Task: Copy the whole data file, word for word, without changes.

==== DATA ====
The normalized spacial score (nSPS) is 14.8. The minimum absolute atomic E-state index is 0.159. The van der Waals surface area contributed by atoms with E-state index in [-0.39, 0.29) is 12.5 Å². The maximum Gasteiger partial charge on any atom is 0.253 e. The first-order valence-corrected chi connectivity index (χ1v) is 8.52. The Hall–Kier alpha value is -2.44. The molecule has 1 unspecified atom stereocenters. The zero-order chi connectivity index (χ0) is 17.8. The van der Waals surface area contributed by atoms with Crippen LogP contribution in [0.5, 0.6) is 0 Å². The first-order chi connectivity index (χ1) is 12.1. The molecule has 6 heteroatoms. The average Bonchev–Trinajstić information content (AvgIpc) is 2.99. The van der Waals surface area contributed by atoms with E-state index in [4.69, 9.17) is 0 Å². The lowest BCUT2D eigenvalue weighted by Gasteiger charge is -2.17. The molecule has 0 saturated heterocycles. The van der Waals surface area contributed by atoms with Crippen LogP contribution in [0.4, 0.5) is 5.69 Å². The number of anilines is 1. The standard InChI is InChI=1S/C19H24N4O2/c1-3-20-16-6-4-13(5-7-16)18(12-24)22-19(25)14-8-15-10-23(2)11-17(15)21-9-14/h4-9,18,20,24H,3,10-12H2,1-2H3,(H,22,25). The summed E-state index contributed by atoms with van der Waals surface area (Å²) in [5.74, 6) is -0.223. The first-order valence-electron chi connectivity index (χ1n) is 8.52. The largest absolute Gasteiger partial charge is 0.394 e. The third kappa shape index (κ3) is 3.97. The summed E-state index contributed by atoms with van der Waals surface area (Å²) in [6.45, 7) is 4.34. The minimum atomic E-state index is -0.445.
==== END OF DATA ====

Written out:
The normalized spacial score (nSPS) is 14.8. The minimum absolute atomic E-state index is 0.159. The van der Waals surface area contributed by atoms with E-state index in [-0.39, 0.29) is 12.5 Å². The maximum Gasteiger partial charge on any atom is 0.253 e. The first-order valence-corrected chi connectivity index (χ1v) is 8.52. The Hall–Kier alpha value is -2.44. The molecule has 1 unspecified atom stereocenters. The zero-order chi connectivity index (χ0) is 17.8. The van der Waals surface area contributed by atoms with Crippen LogP contribution in [0.5, 0.6) is 0 Å². The first-order chi connectivity index (χ1) is 12.1. The molecule has 6 heteroatoms. The average Bonchev–Trinajstić information content (AvgIpc) is 2.99. The van der Waals surface area contributed by atoms with E-state index in [4.69, 9.17) is 0 Å². The lowest BCUT2D eigenvalue weighted by Gasteiger charge is -2.17. The molecule has 0 saturated heterocycles. The van der Waals surface area contributed by atoms with Crippen LogP contribution in [0.4, 0.5) is 5.69 Å². The number of anilines is 1. The standard InChI is InChI=1S/C19H24N4O2/c1-3-20-16-6-4-13(5-7-16)18(12-24)22-19(25)14-8-15-10-23(2)11-17(15)21-9-14/h4-9,18,20,24H,3,10-12H2,1-2H3,(H,22,25). The summed E-state index contributed by atoms with van der Waals surface area (Å²) in [5.74, 6) is -0.223. The first-order valence-electron chi connectivity index (χ1n) is 8.52. The largest absolute Gasteiger partial charge is 0.394 e. The third kappa shape index (κ3) is 3.97. The summed E-state index contributed by atoms with van der Waals surface area (Å²) in [6.45, 7) is 4.34. The minimum atomic E-state index is -0.445.